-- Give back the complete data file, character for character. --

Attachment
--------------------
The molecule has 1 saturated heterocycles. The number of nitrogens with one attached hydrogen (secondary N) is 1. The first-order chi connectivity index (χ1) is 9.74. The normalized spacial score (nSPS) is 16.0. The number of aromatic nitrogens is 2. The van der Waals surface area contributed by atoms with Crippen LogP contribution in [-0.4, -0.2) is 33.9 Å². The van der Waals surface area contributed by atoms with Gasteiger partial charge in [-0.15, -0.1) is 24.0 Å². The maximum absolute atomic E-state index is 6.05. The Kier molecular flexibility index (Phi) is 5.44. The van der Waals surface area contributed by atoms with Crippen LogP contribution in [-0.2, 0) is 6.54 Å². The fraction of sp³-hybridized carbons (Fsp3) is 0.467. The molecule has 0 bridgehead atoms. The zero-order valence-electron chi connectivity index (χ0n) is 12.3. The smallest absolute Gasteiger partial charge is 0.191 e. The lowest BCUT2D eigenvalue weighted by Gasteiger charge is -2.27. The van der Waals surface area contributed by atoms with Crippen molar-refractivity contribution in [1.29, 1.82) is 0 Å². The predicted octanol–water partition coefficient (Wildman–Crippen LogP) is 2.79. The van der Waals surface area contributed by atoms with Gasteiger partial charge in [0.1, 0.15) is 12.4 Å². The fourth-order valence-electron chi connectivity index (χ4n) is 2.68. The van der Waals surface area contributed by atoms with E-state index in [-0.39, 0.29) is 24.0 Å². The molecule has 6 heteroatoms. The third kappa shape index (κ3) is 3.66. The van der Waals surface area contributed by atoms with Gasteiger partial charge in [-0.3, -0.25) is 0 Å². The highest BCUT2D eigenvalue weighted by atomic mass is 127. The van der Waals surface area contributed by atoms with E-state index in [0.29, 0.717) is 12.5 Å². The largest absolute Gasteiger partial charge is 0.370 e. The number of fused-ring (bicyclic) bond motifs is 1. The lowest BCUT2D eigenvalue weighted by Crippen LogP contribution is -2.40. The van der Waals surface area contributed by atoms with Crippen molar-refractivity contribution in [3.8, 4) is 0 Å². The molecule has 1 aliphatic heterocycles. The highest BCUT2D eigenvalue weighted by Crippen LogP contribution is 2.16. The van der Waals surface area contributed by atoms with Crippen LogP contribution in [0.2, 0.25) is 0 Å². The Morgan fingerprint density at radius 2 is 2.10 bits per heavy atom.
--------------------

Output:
The molecule has 1 saturated heterocycles. The number of nitrogens with one attached hydrogen (secondary N) is 1. The first-order chi connectivity index (χ1) is 9.74. The normalized spacial score (nSPS) is 16.0. The number of aromatic nitrogens is 2. The van der Waals surface area contributed by atoms with Crippen LogP contribution in [-0.4, -0.2) is 33.9 Å². The van der Waals surface area contributed by atoms with Gasteiger partial charge in [-0.15, -0.1) is 24.0 Å². The maximum absolute atomic E-state index is 6.05. The Kier molecular flexibility index (Phi) is 5.44. The van der Waals surface area contributed by atoms with Crippen LogP contribution in [-0.2, 0) is 6.54 Å². The fraction of sp³-hybridized carbons (Fsp3) is 0.467. The molecule has 0 bridgehead atoms. The zero-order valence-electron chi connectivity index (χ0n) is 12.3. The smallest absolute Gasteiger partial charge is 0.191 e. The lowest BCUT2D eigenvalue weighted by Gasteiger charge is -2.27. The van der Waals surface area contributed by atoms with Crippen molar-refractivity contribution in [1.29, 1.82) is 0 Å². The predicted octanol–water partition coefficient (Wildman–Crippen LogP) is 2.79. The van der Waals surface area contributed by atoms with Gasteiger partial charge in [0.1, 0.15) is 12.4 Å². The fourth-order valence-electron chi connectivity index (χ4n) is 2.68. The van der Waals surface area contributed by atoms with E-state index in [-0.39, 0.29) is 24.0 Å². The molecule has 6 heteroatoms. The third kappa shape index (κ3) is 3.66. The van der Waals surface area contributed by atoms with Gasteiger partial charge in [-0.3, -0.25) is 0 Å². The highest BCUT2D eigenvalue weighted by atomic mass is 127. The van der Waals surface area contributed by atoms with E-state index in [0.29, 0.717) is 12.5 Å². The largest absolute Gasteiger partial charge is 0.370 e. The number of fused-ring (bicyclic) bond motifs is 1. The lowest BCUT2D eigenvalue weighted by Crippen LogP contribution is -2.40. The van der Waals surface area contributed by atoms with Crippen molar-refractivity contribution in [3.8, 4) is 0 Å². The molecule has 1 aliphatic heterocycles. The highest BCUT2D eigenvalue weighted by Crippen LogP contribution is 2.16. The van der Waals surface area contributed by atoms with Crippen LogP contribution in [0.2, 0.25) is 0 Å². The Morgan fingerprint density at radius 2 is 2.10 bits per heavy atom.